Solveig Whittle interviewed Molly Lewis who blew up on YouTube with her ukelele covers. Now she's writing her own music, working fulltime as a musician and looking for YouTube alternatives. One of the ways she's generated revenue is from supporters through Patreon. Lewis shares the story of going viral, building her career and succeeding on Patreon.
Sometimes our best form of transportation is a leap of faith. Nike hit the nail on the head when they coined the phrase "Just Do It". Julie Geller took that to heart when she committed to realease a new music video every month for a year. She learned some incredibly valuable lessons along the way and you could too. You don't have to have top of the line equipment or be the best of the best - you have to be willing to start from where you are and take the constructive feedback you get along the way.
Praverb recently spoke with 18 SoundCloud users at various stages in their musical careers asking for "one tip for building a loyal SoundCloud following." Predominant themes include being genuine, linking all your social media accounts, connecting with reposters, sharing in groups and the classic advice to make great music. Below are 5 top tips for building a loyal SoundCloud following.
Matt Gielen of Frederator Studios shares their tips for creating "thumbnails that will be clicked." Interestingly enough, they apply the same principles to videos featuring humans as they do to animated videos: draw attention, get the audience excited and accurately portray the video's content. That last one? It's about developing a relationship rather than head-faking for a cheap click.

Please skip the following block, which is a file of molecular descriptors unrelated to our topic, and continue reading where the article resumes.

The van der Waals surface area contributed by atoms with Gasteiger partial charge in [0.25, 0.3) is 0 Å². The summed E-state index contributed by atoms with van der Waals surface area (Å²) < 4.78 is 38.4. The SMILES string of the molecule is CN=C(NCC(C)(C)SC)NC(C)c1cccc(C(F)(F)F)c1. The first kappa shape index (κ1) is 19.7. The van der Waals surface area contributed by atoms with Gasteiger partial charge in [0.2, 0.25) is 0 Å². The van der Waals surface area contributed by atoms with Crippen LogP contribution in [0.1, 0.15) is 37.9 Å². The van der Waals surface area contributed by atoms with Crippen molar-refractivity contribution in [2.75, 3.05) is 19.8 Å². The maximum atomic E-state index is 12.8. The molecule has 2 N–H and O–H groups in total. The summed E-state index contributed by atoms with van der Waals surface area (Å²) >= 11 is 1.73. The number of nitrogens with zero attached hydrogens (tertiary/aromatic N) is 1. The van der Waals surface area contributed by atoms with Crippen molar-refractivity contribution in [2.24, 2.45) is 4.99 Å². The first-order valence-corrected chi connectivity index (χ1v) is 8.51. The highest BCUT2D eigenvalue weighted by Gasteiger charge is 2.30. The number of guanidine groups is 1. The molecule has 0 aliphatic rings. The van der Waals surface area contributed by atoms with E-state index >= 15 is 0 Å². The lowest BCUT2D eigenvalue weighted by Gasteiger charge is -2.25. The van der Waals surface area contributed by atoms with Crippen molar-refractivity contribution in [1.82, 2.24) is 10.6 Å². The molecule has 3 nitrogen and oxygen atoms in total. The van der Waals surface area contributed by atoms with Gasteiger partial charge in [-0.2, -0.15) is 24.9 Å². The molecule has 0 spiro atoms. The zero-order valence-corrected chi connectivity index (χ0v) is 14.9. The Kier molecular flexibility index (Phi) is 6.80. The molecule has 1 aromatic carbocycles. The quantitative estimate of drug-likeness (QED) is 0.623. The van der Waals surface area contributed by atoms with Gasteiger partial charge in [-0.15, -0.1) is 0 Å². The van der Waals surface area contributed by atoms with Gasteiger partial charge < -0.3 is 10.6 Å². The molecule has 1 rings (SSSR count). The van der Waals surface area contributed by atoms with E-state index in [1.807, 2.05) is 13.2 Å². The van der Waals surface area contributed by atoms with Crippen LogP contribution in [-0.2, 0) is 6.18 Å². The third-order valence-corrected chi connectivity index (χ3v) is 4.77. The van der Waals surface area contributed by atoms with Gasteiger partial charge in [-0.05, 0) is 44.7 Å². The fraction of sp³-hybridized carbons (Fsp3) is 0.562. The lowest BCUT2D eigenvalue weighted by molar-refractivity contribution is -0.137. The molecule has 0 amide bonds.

Beats headphones are popular with athletes in many countries; so it's no surprise that they're popping up on the shoulders and heads of many World Cup players. But soccer's global governing body FIFA's is telling players to take them off when they are in any of the World Cup stadiums and all media events.
Dotted Music's Andrew Apanov shares his take on music marketing myths with Ilpo Kärkkäinen of Resoundsound. Along the way he busts myths of meritocracy, one-size-fits-all business assumptions and social media number chasing. In the process he shares a number of ideas worth considering on their own. Here are 5 insights he shared in this myth-busting conversation:
Although I'm definitely against buying fake social media followers and feel it's both a bad personal and professional move, I feel obligated to share this bit of evidence in support of buying Twitter followers in limited amounts. It's only one case but its key point is that buying fake followers can give your organic following a boost if you keep prudent limits on what you buy.
Album sales used to be the favorable metric when calculating an artists success or failure, but with that business model long since out the window, new artists are fighting to stay relevant. Through mobile sharing apps, livestreams, and third party downloading sites, millennials have upped the demand intensely over the last decade. Knowing how to meet that demand head on could be the key to unlocking your potential in this evolving industry.